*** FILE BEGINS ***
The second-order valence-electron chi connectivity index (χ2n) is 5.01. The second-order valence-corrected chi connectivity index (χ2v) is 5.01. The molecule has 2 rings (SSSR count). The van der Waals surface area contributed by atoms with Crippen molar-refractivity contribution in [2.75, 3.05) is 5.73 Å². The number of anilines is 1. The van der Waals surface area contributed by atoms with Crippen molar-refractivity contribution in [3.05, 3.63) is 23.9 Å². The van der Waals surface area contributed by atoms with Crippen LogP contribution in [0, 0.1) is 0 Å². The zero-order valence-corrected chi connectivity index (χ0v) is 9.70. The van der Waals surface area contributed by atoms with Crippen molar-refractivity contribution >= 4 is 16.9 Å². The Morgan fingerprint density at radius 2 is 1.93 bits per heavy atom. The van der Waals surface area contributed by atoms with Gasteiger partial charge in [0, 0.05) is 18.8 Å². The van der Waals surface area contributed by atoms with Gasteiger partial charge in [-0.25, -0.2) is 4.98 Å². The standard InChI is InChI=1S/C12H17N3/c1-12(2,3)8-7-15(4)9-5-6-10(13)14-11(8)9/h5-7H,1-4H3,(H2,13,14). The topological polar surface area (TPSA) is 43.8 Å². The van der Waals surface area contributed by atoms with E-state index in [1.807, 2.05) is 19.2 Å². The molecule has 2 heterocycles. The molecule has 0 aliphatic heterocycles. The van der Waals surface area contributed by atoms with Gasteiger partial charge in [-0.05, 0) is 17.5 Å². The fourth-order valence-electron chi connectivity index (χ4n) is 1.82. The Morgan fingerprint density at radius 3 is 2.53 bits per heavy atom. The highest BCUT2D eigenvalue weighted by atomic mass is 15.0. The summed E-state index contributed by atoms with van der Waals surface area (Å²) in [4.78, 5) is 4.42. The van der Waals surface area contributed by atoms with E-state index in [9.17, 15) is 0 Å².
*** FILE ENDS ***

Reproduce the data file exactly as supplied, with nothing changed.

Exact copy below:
The second-order valence-electron chi connectivity index (χ2n) is 5.01. The second-order valence-corrected chi connectivity index (χ2v) is 5.01. The molecule has 2 rings (SSSR count). The van der Waals surface area contributed by atoms with Crippen molar-refractivity contribution in [2.75, 3.05) is 5.73 Å². The number of anilines is 1. The van der Waals surface area contributed by atoms with Crippen molar-refractivity contribution in [3.05, 3.63) is 23.9 Å². The van der Waals surface area contributed by atoms with Crippen LogP contribution in [0, 0.1) is 0 Å². The zero-order valence-corrected chi connectivity index (χ0v) is 9.70. The van der Waals surface area contributed by atoms with Crippen molar-refractivity contribution >= 4 is 16.9 Å². The Morgan fingerprint density at radius 2 is 1.93 bits per heavy atom. The van der Waals surface area contributed by atoms with Gasteiger partial charge in [0, 0.05) is 18.8 Å². The van der Waals surface area contributed by atoms with Gasteiger partial charge in [-0.25, -0.2) is 4.98 Å². The standard InChI is InChI=1S/C12H17N3/c1-12(2,3)8-7-15(4)9-5-6-10(13)14-11(8)9/h5-7H,1-4H3,(H2,13,14). The topological polar surface area (TPSA) is 43.8 Å². The van der Waals surface area contributed by atoms with E-state index in [1.807, 2.05) is 19.2 Å². The molecule has 2 heterocycles. The molecule has 0 aliphatic heterocycles. The van der Waals surface area contributed by atoms with Gasteiger partial charge in [-0.05, 0) is 17.5 Å². The fourth-order valence-electron chi connectivity index (χ4n) is 1.82. The Morgan fingerprint density at radius 3 is 2.53 bits per heavy atom. The highest BCUT2D eigenvalue weighted by atomic mass is 15.0. The summed E-state index contributed by atoms with van der Waals surface area (Å²) in [4.78, 5) is 4.42. The van der Waals surface area contributed by atoms with E-state index in [9.17, 15) is 0 Å².